Source: Review copy
Publication: 16th May from Orenda Books
A toxic family … a fight for survival…
Seventeen-year-old Tyler lives in one of Edinburgh’s most deprived areas. Coerced into robbing rich people’s homes by his bullying older siblings, he’s also trying to care for his little sister and his drug-addict mum.
On a job, his brother Barry stabs a homeowner and leaves her for dead, but that’s just the beginning of their nightmare, because the woman is the wife of Edinburgh’s biggest crime lord, Deke Holt.
With the police and the Holts closing in, and his shattered family in devastating danger, Tyler meets posh girl Flick in another stranger’s house, and he thinks she may just be his salvation … unless he drags her down too.
A pulsatingly tense psychological thriller, Breakers is also a breathtakingly brutal, beautiful and deeply moving story of a good kid in the wrong family, from one of Scotland’s finest crime writers.
With Breakers Doug Johnstone took my heart and slowly, carefully and with great precision took bite sized chunks out of it until little was left. Breakers is a book in which every word matters; where the precision of the writing evokes a mental picture that is so strong you feel as if you are beside these characters; living their fear, chancing their luck, smelling their desperation.
Strong, visceral, rooted in an all too grim reality, Johnstone shows us just what life is like when an absence of care and a lack of money combine to be the strongest forces in the life of a child. This is writing that soars above the crowd; writing that engages the brain and touches the heart. Writing that makes you want to cheer when a young man commits an act so terrible it will mark him for ever.
This dialogue is sharp and crisp, his images so clear that sometimes I wished I could cloud them over.
Johnstone pulls no punches. He makes us angry, uncomfortable, seeks out those raw spots and prods at them, all the while silently asking us what we are doing to make things different. These are our people who are on the doorstep, who pass us every day, who make us lock our doors and set our alarms in the illusion that this will make us safe.
His savage pictures show us a reality we want to ignore, but which rings out loud and clear with startling veracity.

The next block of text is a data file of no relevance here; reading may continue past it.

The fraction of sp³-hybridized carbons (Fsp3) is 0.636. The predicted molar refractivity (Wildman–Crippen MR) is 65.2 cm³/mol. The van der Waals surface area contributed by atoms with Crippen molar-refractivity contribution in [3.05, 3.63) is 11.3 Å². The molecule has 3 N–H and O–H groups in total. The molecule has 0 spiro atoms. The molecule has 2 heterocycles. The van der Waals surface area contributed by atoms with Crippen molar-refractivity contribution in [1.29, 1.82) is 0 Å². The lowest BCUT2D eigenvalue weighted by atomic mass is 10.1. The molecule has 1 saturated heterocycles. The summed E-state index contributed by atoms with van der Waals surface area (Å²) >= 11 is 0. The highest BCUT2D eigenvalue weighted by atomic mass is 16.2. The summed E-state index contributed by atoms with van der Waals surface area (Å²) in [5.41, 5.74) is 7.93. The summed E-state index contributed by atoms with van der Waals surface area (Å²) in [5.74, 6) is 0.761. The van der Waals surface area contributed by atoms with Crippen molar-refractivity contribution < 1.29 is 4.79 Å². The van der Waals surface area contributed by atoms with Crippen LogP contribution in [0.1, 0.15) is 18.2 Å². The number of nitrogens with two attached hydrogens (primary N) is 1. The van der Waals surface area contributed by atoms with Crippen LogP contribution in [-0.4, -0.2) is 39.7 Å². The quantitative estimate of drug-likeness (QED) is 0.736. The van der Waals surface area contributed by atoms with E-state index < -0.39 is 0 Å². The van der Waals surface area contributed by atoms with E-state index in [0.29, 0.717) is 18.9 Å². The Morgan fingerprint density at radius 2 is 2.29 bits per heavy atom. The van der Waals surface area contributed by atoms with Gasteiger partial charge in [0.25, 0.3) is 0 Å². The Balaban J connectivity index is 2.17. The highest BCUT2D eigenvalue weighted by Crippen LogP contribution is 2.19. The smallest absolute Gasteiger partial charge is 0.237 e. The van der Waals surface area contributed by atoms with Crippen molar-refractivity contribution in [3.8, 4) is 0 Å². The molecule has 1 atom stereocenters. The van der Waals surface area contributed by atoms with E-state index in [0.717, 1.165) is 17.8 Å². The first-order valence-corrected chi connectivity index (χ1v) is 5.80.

His characters are caught in a vicious circle, a product of their environment, though he clearly makes the point that nurture is as important as means. By finding common ground between Tyler and Flick he bridges the class divide to find a pair of young minds that recognise a mutual rawness and a need in each which the other can meet.
I’m going to be thinking about this book for a long time as I try and mend the heart that Johnstone has shattered into pieces.
Verdict: Brutal, beautiful and ultimately hopeful, I expect Breakers to be the best thing I will read this year.
Doug Johnstone is an author, journalist and musician based in Edinburgh. He’s had eight novels published, most recently Fault Lines. His previous novel, The Jump, was a finalist for the McIlvanney Prize for Scottish Crime Novel of the Year. Several of his other novels have been award winners and bestsellers, and he’s had short stories published in numerous anthologies and literary magazines.
His work has been praised by the likes of Ian Rankin, Val McDermid and Irvine Welsh. Several of his novels have been optioned for film and television. Doug is also a Royal Literary Fund Consultant Fellow. He’s worked as an RLF Fellow at Queen Margaret University, taught creative writing at Strathclyde University and William Purves Funeral Directors. He mentors and assesses manuscripts for The Literary Consultancy and regularly tutors at Moniack Mhor writing retreat. Doug has released seven albums in various bands, and is the drummer for the Fun Lovin’ Crime Writers, a band of crime writers. He also reviews books for The Big Issue magazine, is player-manager for Scotland Writers Football Club and has a PhD in nuclear physics.